PITTSFIELD, Mass. — An 85-year-old Lenox woman was struck by a car on South Street, Route 7, on Friday night.
The victim, whose name has not be released, was taken to Berkshire Medical Center by Action Ambulance with what police are describing as "serous injuries." The woman was initially treated at the scene by firefighters.
According to police, officers were dispatched at about 9:36 on Friday night to the area of 1035 South St. for a reported pedestrian accident. There are a number of businesses in that area, including hotels and several eateries.
The preliminary investigation has shown that just prior to the collision, a 2011 Toyota Sienna van operated by Linda Limoges, 53, of Manchester, Vt., was northbound in the vicinity of 1035 South. At this time, the victim was attempting to cross the roadway in an easterly direction, when she was hit by the van.
The Pittsfield Police Department Accident Reconstruction Unit responded to the scene. Officer Michael Silver is the lead investigator in this case. Those who may have witnessed the crash are asked to contact him at 413-448-9700, Ext. 596.
Video Leads to Animal Cruelty Charge For Pittsfield Woman
PITTSFIELD, Mass. — Police are charging a city woman with animal cruelty after a video of her carrying her small dog by the collar went viral locally.
Police say on Sunday at about 9:30 a.m. they responded to a report of cruelty at the First Street Common earlier in the day. Police reviewed video evidence and witness accounts and determined to summons Melinda Alston, 44, to answer for a single count of cruelty to animals.
Police said the dog in question was observed and is in good health.
A video of the incident had been posted to Facebook showing the woman, police believe was Alston, yelling at the small dog before picking up into the air by the collar. The woman was confrontational with the witness recording the video. The video received numerous comments, shares, and views — and many comments had tagged the Pittsfield Police Department or called to report the incident.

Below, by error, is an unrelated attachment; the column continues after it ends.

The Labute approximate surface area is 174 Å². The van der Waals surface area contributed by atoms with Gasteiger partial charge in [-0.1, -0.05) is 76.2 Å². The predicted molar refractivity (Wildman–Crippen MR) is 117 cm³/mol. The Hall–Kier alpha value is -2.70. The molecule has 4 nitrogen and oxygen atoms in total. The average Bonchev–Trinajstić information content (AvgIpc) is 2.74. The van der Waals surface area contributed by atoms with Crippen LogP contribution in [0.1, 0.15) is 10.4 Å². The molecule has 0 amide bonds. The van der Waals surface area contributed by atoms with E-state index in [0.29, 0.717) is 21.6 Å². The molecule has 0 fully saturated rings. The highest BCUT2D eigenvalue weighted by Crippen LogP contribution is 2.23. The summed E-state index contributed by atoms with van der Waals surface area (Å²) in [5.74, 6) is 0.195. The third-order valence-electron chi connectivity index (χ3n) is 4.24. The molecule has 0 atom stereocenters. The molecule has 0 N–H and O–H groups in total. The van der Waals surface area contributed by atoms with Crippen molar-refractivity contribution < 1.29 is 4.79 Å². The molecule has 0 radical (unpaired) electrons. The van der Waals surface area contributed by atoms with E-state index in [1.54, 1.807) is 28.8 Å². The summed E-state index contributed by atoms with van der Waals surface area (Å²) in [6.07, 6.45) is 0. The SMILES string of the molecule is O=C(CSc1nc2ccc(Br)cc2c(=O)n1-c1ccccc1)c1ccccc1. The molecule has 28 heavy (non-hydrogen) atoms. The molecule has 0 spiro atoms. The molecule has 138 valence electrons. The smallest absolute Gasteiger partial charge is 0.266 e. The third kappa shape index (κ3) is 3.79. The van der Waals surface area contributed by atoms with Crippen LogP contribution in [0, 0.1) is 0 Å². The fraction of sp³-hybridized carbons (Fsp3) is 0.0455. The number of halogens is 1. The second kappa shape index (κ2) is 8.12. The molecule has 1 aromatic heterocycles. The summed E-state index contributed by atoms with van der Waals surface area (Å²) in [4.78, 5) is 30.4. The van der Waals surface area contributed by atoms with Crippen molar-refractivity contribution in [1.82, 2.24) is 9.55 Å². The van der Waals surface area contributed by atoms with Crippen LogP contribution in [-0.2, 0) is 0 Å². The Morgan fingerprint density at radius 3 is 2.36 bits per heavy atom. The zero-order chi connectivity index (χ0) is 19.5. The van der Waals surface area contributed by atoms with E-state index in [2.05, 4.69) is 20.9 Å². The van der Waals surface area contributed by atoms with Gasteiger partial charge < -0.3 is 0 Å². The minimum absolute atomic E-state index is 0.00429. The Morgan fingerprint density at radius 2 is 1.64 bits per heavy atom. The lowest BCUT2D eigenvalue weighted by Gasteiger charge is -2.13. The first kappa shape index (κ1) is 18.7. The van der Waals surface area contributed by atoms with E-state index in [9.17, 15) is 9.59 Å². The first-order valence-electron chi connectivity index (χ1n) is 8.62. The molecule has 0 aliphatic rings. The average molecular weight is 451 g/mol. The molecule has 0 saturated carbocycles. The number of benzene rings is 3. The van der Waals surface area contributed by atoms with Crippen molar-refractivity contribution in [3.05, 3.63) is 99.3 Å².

Police Chief Michael Wynn on Wednesday afternoon released the statement regarding the charge.
Deer Relocated After Getting Stuck in Pittsfield's Downtown
By Andy McKeever iBerkshires Staff
MassWildlife was successful in tranquilizing the deer.
PITTSFIELD, Mass. — Authorities relocated a deer that was trapped downtown.
Police received a call of a deer trapped in fencing at First and Fenn Street. The deer then fled to the Brien Center near First and Third Street, where it tucked itself in an alcove behind an air conditioning unit.
"We received a call for a deer stuck in fenced-in areas in the downtown. Patrol officers did their best to free it from those fenced in areas but given the congestion and the urban downtown environment, the deer has no way to get back," Police Capt. Matthew Kirchner said.
MassWildlife tranquilized the deer and the Massachusetts Environmental Police transported it out of the city's downtown core. The deer is expected to survive.
"We were able to safely and humanely dart the animal and relocate it back to the wild safely," Kirchner said. "They'll spend time with her, monitor her, until she is on her own."
The deer wouldn't have been much of a concern in other areas of the city but because of the heavily congested location officers had public safety concerns.
"It is a public safety hazard. If it runs out to the street there are car accidents with people trying to avoid it," Kirchner said.
MassWildlife rallied the resources needed, including the tranquilizer and nets to keep it from running away after being darted, the Police Department had patrol officers pick up bags of ice to keep the deer cool while being transported. By the time the deer had gotten to that particular location, it had received some minor scrapes and bleeding but Kirchner said there weren't any significant injuries.
"We rely heavily on our partners with MassWildlife and Environmental Police and our animal control officers because they are the experts in this field. We lean on them in the direction and best resources available," Kirchner said.
A deer rescue from downtown is fairly unique -- and generates plenty of calls to dispatch -- but wildlife rescues are fairly common. More frequently bears find their way into residential areas but the process is the same for deer.
"They'll happen periodically throughout the year," Kirchner said.
Pittsfield Firefighters Battling Stubborn Building Blaze
By Andy McKeever iBerkshires Staff
PITTSFIELD, Mass. — Firefighters are battling a stubborn fire in a four-family home on Tyler Street on Thursday afternoon.
Fire Chief Robert Czerwinski said at about 4 p.m. that he expected to be on the scene for at least the next few hours if not all night.
"We've got a very stubborn fire in the attic right now, we're not sure where exactly that fire started," said Czerwinski, an hour or so after the call came in. "It looks like it may have been rolling on the front porch when we arrived and extended up into the attic."
Crews were moving a second aerial truck into the back yard to bring more water to bear on the structure because the truck in the front was having difficulty targeting the area under the dormers where the fire was hottest because of the angle. The area around the dark blue two-story building was filled with smoke and flames could be seen licking from the roofline.